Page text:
Toronto becoming increasingly divided by income and socio-economic status

The City of Toronto is becoming increasingly divided by income and socio-economic status, says a new report issued today by the Centre for Urban and Community Studies (CUCS) at the University of Toronto. No longer a “city of neighbourhoods,” the study calls modern-day Toronto a “city of disparities. In fact, Toronto is now so polarized it could be described as three geographically distinct cities made up of 20 percent affluent neighbourhoods, 36 percent poor neighbourhoods, and 43 percent middle-income earner neighbourhoods − and that 43 percent is in decline.”

The CUCS study analyzed income and other data from the 1971 and 2001 censuses, and grouped the city’s neighbourhoods based on whether average income in each one had increased, decreased, or stayed the same over that 30-year period. It found that the city’s neighbourhoods have become polarized by income and other ethno-cultural characteristics and that wealth and poverty are concentrated in distinct areas.

According to this study, based on the 2001 census report Toronto can be described as comprising three distinct geographical “cities”.

Firstly, there is the high-income cluster which constitutes 17 percent of Toronto’s residents. Over the past 30 years this segment of the population has enjoyed an increase in income of 71%. The grand majority of this demographic is white, at 84%. 60% of the occupations held within this community are white-collar.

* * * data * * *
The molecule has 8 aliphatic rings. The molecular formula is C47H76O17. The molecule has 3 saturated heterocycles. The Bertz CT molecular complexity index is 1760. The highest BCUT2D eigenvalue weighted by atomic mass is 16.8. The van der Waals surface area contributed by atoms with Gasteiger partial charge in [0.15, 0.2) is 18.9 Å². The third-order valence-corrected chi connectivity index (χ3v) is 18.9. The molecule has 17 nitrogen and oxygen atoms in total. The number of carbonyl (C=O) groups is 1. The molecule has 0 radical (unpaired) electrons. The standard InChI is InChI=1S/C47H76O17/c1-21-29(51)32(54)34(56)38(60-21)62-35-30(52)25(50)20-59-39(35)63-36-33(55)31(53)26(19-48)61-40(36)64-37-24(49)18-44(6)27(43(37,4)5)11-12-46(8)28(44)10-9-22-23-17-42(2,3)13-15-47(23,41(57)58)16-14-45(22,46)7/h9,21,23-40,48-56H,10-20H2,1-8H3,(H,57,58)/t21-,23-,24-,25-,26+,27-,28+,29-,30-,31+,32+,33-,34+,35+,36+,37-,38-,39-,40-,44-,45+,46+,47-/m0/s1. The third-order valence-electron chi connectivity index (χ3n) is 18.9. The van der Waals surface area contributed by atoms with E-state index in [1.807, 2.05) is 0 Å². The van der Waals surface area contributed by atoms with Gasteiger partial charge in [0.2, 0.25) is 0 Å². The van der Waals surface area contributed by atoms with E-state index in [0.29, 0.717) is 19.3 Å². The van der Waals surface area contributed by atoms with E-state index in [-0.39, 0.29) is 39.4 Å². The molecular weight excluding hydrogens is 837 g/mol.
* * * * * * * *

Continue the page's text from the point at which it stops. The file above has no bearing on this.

The middle-income group constitutes 42% of the city’s population. Average income in this group has changed little over the past 30 years, with a slight decrease of 4%. The middle-income group is more ethnically diverse than the high-income group. This group is made up of 67% whites, and 21% black, Chinese or South Asian. 48% of middle-incomers are immigrants, compared to 12% in the high-income group. 39% of employment in this demographic is white collar, 18% blue collar.

The low-income group comprises 40% of the city’s population. Income in this group has decreased by 34% between 1970 and 2000. 40 % of the low-income group is white, and 43% black, Chinese or South Asian. 62% of low-incomers are immigrants. 32% of employment in this group is white collar, 25% is blue collar.

30 years ago 66% of neighbourhoods were comprised of residents whose average incomes were near the middle. Only 1% of neighbourhoods were described as having very poor residents. Things have clearly changed a lot over the past 30 years.

“Middle-income neighbourhoods are now a minority and half the city’s neighbourhoods are low-income,” said Professor David Hulchanski, director of the Centre for Urban and Community Studies.

This economic and cultural segregation will likely continue, he noted, unless the various levels of government undertake policies to support income, give tax relief to those at the low end, and promote mixed neighbourhoods through zoning and rent control.

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